A consortium of cancer care institutions released details on a prototype system designed to link electronic health record systems to provide a source of real-world patient information to guide research and improve cancer treatment.
Monica M. Bertagnolli, MD, FACS, FASCO
A consortium of cancer care institutions released details on a prototype system designed to link electronic health record (EHR) systems to provide a source of real-world patient information to guide research and improve cancer treatment.
Minimal Common Oncology Data Elements (mCODE) is an open source system allowing for the interflow of common clinical data amassed on patients within institutional EHR systems. mCODE collects data on 6 core domains: patient characteristics and demographics; lab tests and vital signs; specific details regarding the cancer; genomics such as molecular characteristics; treatments including surgical, radiation, drug and other treatments; and outcomes, such as current cancer status and survival. These elements of the patient journey are subdivided into 27 types of profiles and encompass 73 distinct data elements that can provide critical information for clinical inquiry.
The initial set of standards and specifications for mCODE was released at the 2019 American Society of Clinical Oncology Annual Meeting by a collaboration including ASCO, its nonprofit subsidiary CancerLinQ, the MITRE Corporation, and the Alliance for Clinical Trials in Oncology Foundation (The Alliance Foundation).
The lack of interoperability and inability to share information among EHR systems smoothly has long been a concern among oncologists and an impediment to large-scale research efforts that depend on agglomerations of data that, when mined, filtered, and analyzed, yield insights into drug performance and patient experiences under treatment.
As many as 15 million individuals in the United States are living with cancer and much of the information about them is stored in EHRs of one kind or another. These systems have their own standards for classifying data and priorities for what kinds of data should be collected. This adds to the incompatibility between EHR systems, interferes with care coordination, and adds to administrative work and the costs of healthcare.
Through its common elements structure, mCODE can bypass many of the communication barriers posed by multiple different EHR systems and protocols used by the healthcare community.
This is partly accomplished by incorporation of Fast Healthcare Interoperability Resources (FHIR), a draft standard that establishes formats for data reporting and applies coding that facilitates the exchange of EHR information across systems. Investigators said when using mCODE, clinicians would be able to plug common clinical terms into a search engine and draw the data they need from institutional EHRs hooked into the system.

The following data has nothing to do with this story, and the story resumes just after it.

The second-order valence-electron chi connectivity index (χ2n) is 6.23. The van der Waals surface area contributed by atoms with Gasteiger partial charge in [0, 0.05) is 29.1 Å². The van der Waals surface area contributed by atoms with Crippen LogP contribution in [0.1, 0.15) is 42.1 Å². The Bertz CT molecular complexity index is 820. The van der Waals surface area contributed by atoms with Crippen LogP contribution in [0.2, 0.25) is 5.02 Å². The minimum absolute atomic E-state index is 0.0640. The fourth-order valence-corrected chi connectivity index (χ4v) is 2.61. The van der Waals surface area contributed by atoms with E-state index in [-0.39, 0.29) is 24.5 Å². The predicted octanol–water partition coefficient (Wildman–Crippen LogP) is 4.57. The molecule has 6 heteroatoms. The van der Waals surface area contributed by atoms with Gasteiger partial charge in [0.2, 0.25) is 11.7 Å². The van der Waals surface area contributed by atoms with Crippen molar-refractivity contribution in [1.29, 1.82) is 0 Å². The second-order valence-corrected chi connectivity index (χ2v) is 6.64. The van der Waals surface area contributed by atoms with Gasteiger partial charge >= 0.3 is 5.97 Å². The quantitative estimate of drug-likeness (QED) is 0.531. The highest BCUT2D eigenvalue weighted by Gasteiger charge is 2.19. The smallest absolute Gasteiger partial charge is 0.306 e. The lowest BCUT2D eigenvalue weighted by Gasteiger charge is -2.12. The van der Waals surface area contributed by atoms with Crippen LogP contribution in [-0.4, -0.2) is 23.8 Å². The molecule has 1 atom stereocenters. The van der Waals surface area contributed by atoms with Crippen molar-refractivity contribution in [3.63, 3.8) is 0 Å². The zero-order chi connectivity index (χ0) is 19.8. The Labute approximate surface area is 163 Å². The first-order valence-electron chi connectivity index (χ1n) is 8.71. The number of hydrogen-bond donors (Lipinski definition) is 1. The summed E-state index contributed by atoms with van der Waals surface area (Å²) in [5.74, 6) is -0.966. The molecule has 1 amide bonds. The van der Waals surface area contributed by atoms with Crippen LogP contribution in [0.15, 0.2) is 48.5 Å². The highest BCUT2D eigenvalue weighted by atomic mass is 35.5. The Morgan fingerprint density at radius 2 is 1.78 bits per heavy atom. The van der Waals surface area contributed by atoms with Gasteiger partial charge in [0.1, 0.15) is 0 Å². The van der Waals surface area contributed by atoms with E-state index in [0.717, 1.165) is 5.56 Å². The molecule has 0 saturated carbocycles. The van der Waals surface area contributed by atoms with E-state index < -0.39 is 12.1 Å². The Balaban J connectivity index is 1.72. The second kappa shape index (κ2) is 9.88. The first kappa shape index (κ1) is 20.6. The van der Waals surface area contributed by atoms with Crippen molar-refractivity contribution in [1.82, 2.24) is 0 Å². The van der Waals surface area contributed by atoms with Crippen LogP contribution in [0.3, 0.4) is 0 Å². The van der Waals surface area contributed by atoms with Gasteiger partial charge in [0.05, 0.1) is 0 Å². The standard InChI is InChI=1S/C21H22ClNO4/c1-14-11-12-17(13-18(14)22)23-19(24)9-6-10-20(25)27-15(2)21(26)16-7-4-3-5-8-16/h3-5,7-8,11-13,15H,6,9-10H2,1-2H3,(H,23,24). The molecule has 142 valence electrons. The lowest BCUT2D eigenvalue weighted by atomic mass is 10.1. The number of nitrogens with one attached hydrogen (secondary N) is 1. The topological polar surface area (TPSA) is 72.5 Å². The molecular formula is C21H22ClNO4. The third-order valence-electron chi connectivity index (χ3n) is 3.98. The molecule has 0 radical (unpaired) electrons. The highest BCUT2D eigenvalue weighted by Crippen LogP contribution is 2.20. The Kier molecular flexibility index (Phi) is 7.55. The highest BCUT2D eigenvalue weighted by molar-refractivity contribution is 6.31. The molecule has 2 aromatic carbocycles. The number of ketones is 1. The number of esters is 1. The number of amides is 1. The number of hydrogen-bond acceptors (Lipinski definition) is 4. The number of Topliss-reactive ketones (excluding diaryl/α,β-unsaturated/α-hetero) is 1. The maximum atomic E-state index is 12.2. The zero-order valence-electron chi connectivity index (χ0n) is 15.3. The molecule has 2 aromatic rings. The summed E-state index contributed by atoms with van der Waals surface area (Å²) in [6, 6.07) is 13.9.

In fact, one of the core principles that will drive the success of mCODE is its adherence to standard, widely available medical terminologies, investigators said. Additionally, the system will be available free of charge. It is available for download at mCODEinitiative.org.
Investigators also said mCODE will be capable of capturing increasingly complex genomic data that is produced by new discoveries in molecular diagnostics and treatment.
"Progress and quality care for patients with cancer can hinge on our ability to seamlessly share patient data among doctors, hospitals, and researchers. But data sharing is much more difficult, if not impossible, when EHR systems contain incompatible information," said ASCO President Monica M. Bertagnolli, MD, FACS, FASCO. "With mCODE, we're bringing the oncology community together around common data standards that will bring us one step closer to our goal of learning from every patient with cancer."
The Alliance Foundation is initiating a research effort that will integrate patient data collected via EHRs with clinical trial information broadening the amount of information on treatment and patient population available for drawing conclusions about efficacy and treatment strategies.
"This work will validate the use of mCODE as a tool for clinical research and will also establish a platform for conducting research that includes many patients not currently represented in conventional prospective clinical trials," said Steven Piantadosi, MD, PhD, scientific director of the Alliance Foundation ICAREdata Project.
Jay J. Schnitzer, MD, PhD, noted that the huge base of information mCODE will make available will contribute enormously to advances in oncology. "Publishing mCODE is an important step towards realizing incredible insights into treatment that the 97% of cancer patients not participating in clinical trials could generate,” said Schnitzer, who serves as MITRE's chief technology officer. "Through wide adoption and integration of cancer data standards, and the application of technologies like FHIR, shared treatment experiences could be turned into information that patients and clinicians can use to better navigate care options."
mCODE is currently being piloted at Partner's Healthcare in Boston and Intermountain Healthcare headquartered in Salt Lake City, among other cancer centers across the country. The results of these pilots will be used to improve the functioning of mCODE.
Bertagnolli MM. mCODE: Minimal Common Oncology Data Elements. Presented at: The American Society of Clinical Oncology Annual Meeting; June 1-4, 2019; Chicago, IL.